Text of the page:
[erlang-questions] Fear and Loathing in Programming La La Land

Joe Armstrong <>
Thu Apr 12 09:03:57 CEST 2012

On Thu, Apr 12, 2012 at 4:58 AM, Richard O'Keefe <> wrote:
> On 11/04/2012, at 10:20 PM, Jan Burse wrote:
>> General Questions:
>> - Would it be allowed to make a Erlang language realization?

That's ok - there is a trademark restriction as regards use of the name "Erlang"
the reason is we don't want to damage the "brand" ie we don't want there to be
implementations of Erlang that are manifestly buggy etc.

Implementing everything from scratch would require major effort - the usual
path is to implement a backend. You use standard Erlang to compile the Beam code
then write a Beam backend.

There are Beam backends for the JVM and JavaScript and there is work in progress
for JIT'ing beam code.

Beam code is essentially "abstract register machine" code - so it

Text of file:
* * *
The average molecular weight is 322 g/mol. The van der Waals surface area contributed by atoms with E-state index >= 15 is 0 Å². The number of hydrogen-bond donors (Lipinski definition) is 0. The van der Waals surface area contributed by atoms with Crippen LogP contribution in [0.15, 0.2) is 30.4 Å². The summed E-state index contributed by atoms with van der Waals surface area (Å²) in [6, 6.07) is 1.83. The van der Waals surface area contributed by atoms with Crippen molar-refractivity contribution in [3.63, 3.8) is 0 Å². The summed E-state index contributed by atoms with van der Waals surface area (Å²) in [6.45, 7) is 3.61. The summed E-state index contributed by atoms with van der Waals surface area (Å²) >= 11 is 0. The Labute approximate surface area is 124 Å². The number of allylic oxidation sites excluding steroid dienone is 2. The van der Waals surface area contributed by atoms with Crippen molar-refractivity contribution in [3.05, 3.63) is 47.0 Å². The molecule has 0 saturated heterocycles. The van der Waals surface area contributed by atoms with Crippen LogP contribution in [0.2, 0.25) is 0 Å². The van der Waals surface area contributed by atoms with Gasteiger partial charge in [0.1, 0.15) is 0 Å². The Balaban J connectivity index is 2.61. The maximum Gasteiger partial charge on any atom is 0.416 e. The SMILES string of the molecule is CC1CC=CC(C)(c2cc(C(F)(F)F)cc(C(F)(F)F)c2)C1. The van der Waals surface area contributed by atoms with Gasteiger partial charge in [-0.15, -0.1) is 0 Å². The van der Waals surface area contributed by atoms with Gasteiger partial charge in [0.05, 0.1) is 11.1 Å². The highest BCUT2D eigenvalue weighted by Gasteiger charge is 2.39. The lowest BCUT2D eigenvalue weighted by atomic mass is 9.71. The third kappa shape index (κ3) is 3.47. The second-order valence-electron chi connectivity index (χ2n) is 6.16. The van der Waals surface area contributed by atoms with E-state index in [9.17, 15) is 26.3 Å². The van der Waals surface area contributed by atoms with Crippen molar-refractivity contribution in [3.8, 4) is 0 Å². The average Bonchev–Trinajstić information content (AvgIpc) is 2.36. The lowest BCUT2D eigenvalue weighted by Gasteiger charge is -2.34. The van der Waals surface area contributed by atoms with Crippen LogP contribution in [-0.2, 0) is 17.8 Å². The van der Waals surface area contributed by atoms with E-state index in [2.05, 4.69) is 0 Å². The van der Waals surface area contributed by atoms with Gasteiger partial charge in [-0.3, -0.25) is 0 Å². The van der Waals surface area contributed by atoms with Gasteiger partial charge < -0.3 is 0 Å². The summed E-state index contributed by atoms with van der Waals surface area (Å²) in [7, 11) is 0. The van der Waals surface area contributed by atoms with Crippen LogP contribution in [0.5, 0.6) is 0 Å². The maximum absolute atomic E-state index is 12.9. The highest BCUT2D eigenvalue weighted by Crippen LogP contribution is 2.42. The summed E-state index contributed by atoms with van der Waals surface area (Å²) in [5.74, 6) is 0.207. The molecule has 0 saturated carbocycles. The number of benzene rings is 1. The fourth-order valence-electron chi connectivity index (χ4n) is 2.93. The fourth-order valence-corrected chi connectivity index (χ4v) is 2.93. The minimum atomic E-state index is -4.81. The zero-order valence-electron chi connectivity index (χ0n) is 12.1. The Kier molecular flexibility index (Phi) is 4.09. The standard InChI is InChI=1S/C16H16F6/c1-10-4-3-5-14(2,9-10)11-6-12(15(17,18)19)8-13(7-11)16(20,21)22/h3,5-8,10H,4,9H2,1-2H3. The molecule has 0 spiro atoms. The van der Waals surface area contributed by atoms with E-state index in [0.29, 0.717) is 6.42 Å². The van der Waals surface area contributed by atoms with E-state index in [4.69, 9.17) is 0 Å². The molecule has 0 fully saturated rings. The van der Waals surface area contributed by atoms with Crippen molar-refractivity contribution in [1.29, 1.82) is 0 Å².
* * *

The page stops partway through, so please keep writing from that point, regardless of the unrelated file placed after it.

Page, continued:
actually involves
yet another transformation step before it can be executed.

The erlang compiler from erlang to beam code does all the pattern matching etc.
so what's left is pretty low level - things like bignums, garbage
collection, process memory management and scheduling are pushed into
the runtime.

Implementing Erlang is ticky because, for an implementer it's a mixture of
language and OS issues. Implementing non-blocking I/O for example
involves lots of nasty low-level code etc.

> There have been at least three other very-close-to-Erlang implementations
> that saw the light of day:  EtoS (Erlang to Scheme) and EC by Maurice
> Castro of SERC at RMIT (back when there _was_ a SERC).  See
> http://erlang.org/pipermail/erlang-questions/2004-July/012838.html
> about EC.  Hmm; there was also GERL (Geoff's Erlang).  I've no idea
> what Laurie Brown and Maurice Castro are up to these days.
> I'm aware of a couple of other partial implementations which were never
> shipped.  At various times I've had copies of GERL and ETOS but would
> have a hard time finding them now; the Real Thing is so hard to keep up
> with...
>> - Any legal problems with copyright or so?
> Doesn't look like it.
>> - Any ways to certify it, i.e. test suite etc.?

We don't certify implementations - but there is a large test suite bundled in
the distribution



> That I can't help with.
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